steveb3210 writes: Today, Ruby On Rails released version 5.0.0 of the platform. Major new features include ActionCable which brings support for WebSockets and a slimmed-down API-only mode From the official blog post:After six months of polish, four betas, and two release candidates, Rails 5.0 is finally done! It's taken hundreds of contributors and thousands of commits to get here, but what a destination: Rails 5.0 is without a doubt the best, most complete version of Rails yet. It's incredible that this community is still going so strong after so long. Thanks to everyone who helped get us here. [...] Note: As per our maintenance policy, the release of Rails 5.0 will mean that bug fixes will only apply to 5.0.x, regular security issues to 5.0.x and 4.2.x, and severe security issues also to 5.0.x and 4.2.x (but when 5.1 drops, to 5.1.x, 5.0.x, and 4.2.x). This means 4.1.x and below will essentially be unsupported! Ruby 2.2.2+ is now also the only supported version of Rails 5.0+.
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Stan Schroeder, writing for Mashable:An anonymous hacker managed to obtain an enormous number of user credentials in June 2013 from fallen social networking giant MySpace -- some 427 million passwords, belonging to approx. 360 million users. In May 2016, a person started selling that database of passwords on the dark web. Now, the entire database is available online for free. Thomas White, security researcher also known by the moniker "Cthulhu," put the database up for download as a torrent file on his website, here. "The following contains the alleged data breach from Myspace dating back a few years. As always, I do not provide any guarantees with the file and I leave it down to you to use responsibly and for a productive purpose," he wrote. The file is 14.2 GB in size; downloading it might take some time. It is password-protected, but White made the password available on Twitter and his site.
Over the past few weeks, we have seen a number of CEOs -- including Google's Sundar Pichai, and Facebook's Mark Zuckerberg -- become victims of Twitter hacks. One must ask, what's wrong with Twitter that so many people -- including high-profile names -- keep getting hacked? BuzzFeed dives deep into the problem, and says it's how Twitter interacts with third-party apps that's at fault. From the article:Over the past several weeks, however, a three-person hacking team called OurMine has made clear that years after the problem first came to light, third-party authentication is still a security nightmare for Twitter. By gaining access to apps with third-party write access, OurMine has been able to post to the Twitter accounts of tech bigwigs like Facebook CEO Mark Zuckerberg, Google CEO Sundar Pichai, and Uber CEO Travis Kalanick. In other words, whichever write-authorized app connected to your Twitter is least secure is exactly how secure your Twitter account is. [...] The public nature of Twitter, whose main point is to share information as quickly and widely as possible, has made these attacks a much bigger issue for Jack Dorsey's company than they are for Facebook. And there's very little Twitter can do to solve the problem that doesn't defeat the incentives for third-party writing privileges in the first place: Speed and functionality. Adding layers of security -- like an extra login -- to access Twitter through a third-party app defeats the purpose of speedy cross-platform sharing. And disabling third-party writing would anger developers and hurt engagement, a cost Twitter probably isn't willing to bear.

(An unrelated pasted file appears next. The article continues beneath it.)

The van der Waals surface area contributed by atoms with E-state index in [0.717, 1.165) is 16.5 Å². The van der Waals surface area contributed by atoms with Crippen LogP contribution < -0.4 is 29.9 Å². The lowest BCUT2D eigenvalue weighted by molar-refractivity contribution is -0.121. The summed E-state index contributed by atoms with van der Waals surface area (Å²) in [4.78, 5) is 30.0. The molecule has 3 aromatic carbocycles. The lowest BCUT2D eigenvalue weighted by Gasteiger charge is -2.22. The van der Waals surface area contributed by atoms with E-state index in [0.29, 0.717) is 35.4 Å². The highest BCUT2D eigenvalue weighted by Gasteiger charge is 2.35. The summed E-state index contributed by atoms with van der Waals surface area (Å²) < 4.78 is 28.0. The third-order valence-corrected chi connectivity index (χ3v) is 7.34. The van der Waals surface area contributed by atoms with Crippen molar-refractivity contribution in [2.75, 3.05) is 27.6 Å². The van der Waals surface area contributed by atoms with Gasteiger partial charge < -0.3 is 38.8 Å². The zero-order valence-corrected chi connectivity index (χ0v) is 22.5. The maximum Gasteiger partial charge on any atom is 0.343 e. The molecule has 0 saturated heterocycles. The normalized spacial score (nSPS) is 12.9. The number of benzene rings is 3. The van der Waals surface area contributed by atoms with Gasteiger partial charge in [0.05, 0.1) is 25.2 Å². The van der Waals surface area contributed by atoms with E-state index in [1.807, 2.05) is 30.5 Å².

An anonymous reader writes: The notorious hacker most recently in the news for releasing Clinton Foundation documents has said on Thursday in a blog post that the stolen confidential files from the DNC was his "personal project." Guccifer 2.0, as he identifies himself as, added that security firms and the DNC may be trying to blame the attack on Russia, but "they can prove nothing! All I hear is blah-blah-blah, unfounded theories, and somebody's estimates," he wrote. He claims to be Romanian and says he acted alone, pouring water on the theory that he may be a "smokescreen" to divert attention away from the real culprits, that may have been expert hacking teams based in Russia. "I'd like to reveal a secret to all those cool IT-specialists: All the hackers in the world use almost the same tools," he said. "You can buy them or simply find them on the web." He broke into the network using a little-known vulnerability found in the DNC's software, he added. "The DNC used Windows on their server, so it made my work much easier," he said. "I installed my trojan-like virus on their PCs. I just modified the platform that I bought on the hacking forums for about $1.5k." Guccifer 2.0 also disputed the idea that the DNC breach was an intelligence gathering operation for Russia, saying it was hacktivism.
An anonymous reader writes: A file named "UpgradeSubscription.exe" is found buried in the System32 folder of Windows 10 build 14376, alongside 590 other .exe files. ZDNet reports the file has been part of other recent preview builds, but just recently uncovered. "In the file's properties, it's described as the Windows Upgrade to Subscription Tool, and its date and time stamp corresponds to other administrative tools in the same build," reports ZDNet. You can view the screenshot here. Microsoft responded to ZDNet saying: "The Windows Upgrade to Subscription tool, found in the latest Windows Insider builds, helps to manage certain volume licensing upgrades from Windows 10 Pro Anniversary Update to Windows 10 Enterprise. This binary file is not associated with the free consumer upgrade offering nor is it applicable to consumer Windows editions." When pressed for additional details, Microsoft responded with, "No further comment." While the file does nothing, it does appear to confirm that it's related to licensing, referencing a registry value called AllowWindowsSubscription. Build 14376 reveals a few references to servicing packages named Microsoft-Client-License-Platform-Upgrade-Subscription-Package. Last year, there was some talk about Windows 10 being the last version of Windows as Microsoft is pushing a "Windows as a service" vision. When news broke in April about Windows Phone's sharp revenue declines, PCWorld reported that CEO Satya Nadella's strategy is to grow Microsoft's revenues by convincing customers to adopt its paid subscription services.